David Little – Trinity College, Dublin, Ireland
Language learner autonomy and multi-modality
The most successful language learning environments are those in which, from the beginning, the target language is the principal channel of the learners’ agency: the communicative and metacognitive medium through which, individually and collaboratively, they plan, execute, monitor and evaluate their own learning. This claim arises from an understanding of language learner autonomy that is shaped by three considerations. First, learners know what it is to be autonomous from their lives outside the classroom; thus our task as teachers is not to convert them to autonomy, but to find ways on focusing their existing capacity for autonomous behaviour on the business of language learning. Secondly, we do this by giving our learners co-responsibility for planning, implementing, monitoring and evaluating their learning: processes in which the collaborative dynamic of the classroom provides a social-interactive frame for the cognitive-organizational effort of the individual learner. And thirdly, because authentic, spontaneous language use plays an essential role in effective language learning, we must find ways of helping our learners to channel their autonomy, or agency, through the target language from the very beginning.
My presentation will elaborate this view of language learner autonomy with reference to the dual challenge posed by multi-modality. On the one hand it offers radical alternatives to the modes of communication by which knowledge has traditionally been accessed, appropriated, reproduced, and further developed; on the other, it gives enhanced autonomy to learners’ lives outside the classroom.
Keywords: agency, communication, learner autonomy, metacognition, multi-modality, target language use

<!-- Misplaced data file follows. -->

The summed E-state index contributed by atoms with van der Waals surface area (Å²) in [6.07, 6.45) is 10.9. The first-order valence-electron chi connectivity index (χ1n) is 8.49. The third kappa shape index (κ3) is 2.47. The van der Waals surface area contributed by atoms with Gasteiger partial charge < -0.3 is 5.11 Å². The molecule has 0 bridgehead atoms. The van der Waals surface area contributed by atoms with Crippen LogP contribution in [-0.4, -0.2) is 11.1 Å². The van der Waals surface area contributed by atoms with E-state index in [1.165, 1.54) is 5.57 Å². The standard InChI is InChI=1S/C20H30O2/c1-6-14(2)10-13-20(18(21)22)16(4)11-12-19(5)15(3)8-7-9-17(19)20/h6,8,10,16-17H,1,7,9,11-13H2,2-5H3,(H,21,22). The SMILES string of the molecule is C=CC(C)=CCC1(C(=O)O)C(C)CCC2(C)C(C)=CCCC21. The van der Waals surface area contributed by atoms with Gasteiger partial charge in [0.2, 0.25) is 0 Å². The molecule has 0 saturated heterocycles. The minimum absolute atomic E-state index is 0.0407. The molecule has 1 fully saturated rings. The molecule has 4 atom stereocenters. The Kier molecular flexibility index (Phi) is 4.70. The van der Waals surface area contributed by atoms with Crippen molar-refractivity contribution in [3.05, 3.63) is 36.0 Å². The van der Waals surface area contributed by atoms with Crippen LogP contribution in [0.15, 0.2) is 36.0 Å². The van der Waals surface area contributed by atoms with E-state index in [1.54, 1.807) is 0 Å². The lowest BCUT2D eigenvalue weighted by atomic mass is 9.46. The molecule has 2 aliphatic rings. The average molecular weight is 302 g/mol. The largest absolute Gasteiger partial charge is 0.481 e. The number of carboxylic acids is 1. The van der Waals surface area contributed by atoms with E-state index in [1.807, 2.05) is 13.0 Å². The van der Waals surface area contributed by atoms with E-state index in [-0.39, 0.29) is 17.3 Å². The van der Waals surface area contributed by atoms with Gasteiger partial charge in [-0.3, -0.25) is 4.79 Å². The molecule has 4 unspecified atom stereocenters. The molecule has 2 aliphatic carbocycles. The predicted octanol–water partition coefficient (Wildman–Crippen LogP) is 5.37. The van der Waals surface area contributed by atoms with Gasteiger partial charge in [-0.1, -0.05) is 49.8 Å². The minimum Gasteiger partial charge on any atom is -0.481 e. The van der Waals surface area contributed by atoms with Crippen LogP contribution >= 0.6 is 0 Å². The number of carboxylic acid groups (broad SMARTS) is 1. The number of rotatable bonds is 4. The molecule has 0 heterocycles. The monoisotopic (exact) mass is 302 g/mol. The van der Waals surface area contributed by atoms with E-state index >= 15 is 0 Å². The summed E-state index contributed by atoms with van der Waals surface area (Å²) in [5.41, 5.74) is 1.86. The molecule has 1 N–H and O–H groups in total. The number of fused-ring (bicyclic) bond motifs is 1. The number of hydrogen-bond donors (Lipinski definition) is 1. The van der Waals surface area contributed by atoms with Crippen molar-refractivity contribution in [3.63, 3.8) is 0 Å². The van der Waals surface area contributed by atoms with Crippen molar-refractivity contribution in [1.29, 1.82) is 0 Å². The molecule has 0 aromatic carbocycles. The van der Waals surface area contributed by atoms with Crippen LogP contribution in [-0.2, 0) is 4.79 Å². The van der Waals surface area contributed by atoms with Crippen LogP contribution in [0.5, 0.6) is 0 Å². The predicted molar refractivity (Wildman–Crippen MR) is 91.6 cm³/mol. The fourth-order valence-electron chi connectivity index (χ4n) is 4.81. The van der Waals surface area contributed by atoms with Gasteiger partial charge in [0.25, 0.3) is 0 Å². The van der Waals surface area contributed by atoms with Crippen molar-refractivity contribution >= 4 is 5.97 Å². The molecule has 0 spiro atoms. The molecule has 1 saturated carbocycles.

David Little retired in 2008 as Associate Professor of Applied Linguistics and Head of the School of Linguistic, Speech and Communication Sciences at Trinity College Dublin. His principal research interests are the theory and practice of learner autonomy in second language education, the exploitation of linguistic diversity in schools and classrooms, and the use of the Common European Framework of Reference for Languages to support the design of second language curricula, teaching and assessment. Starting in 1998, he played a leading role in the development and implementation of the European Language Portfolio, and he has been a member of several Council of Europe expert groups.
Olga Esteve Ruescas (Universitat Pompeu Fabra)
María González Davies (Universitat Ramon Llull)
Fostering the development of communicative competence in foreign languages through translation: a new approach?
Translation is usually considered as a one to one correspondence between languages that facilitates occasional hasty understanding. Translation, however, can become an explicit learning tool that enriches foreign language learning in different ways and for different reasons.
Olga Esteve Ruescas was a teacher of German as a foreign language in the Official School of Languages in Barcelona (Drassanes) for 16 years. Currently, she is a lecturer at the Faculty of Translation and Interpretation (Universitat Pompeu Fabra). She holds a PhD in Education. Her main areas of research are foreign language learning processes, especially with respect to self-regulated learning, Integrated Treatment of Language and learning languages from the perspective of competence. She combines research with classroom practice and teacher training.
Dr. Maria Gonzalez Davies is a lecturer in the Department of Foreign Languages and Education at the Faculty of Psychology, Education and Sport Sciences Blanquerna at the Ramon Llull University in Barcelona. She previously worked as a teacher of English and Translation in Primary Education, in the School of Modern Languages (University of Barcelona), where she co-directed the English Department, and at the University of Vic, where she was Head of the Translation Department. She has published widely on translation and language learning.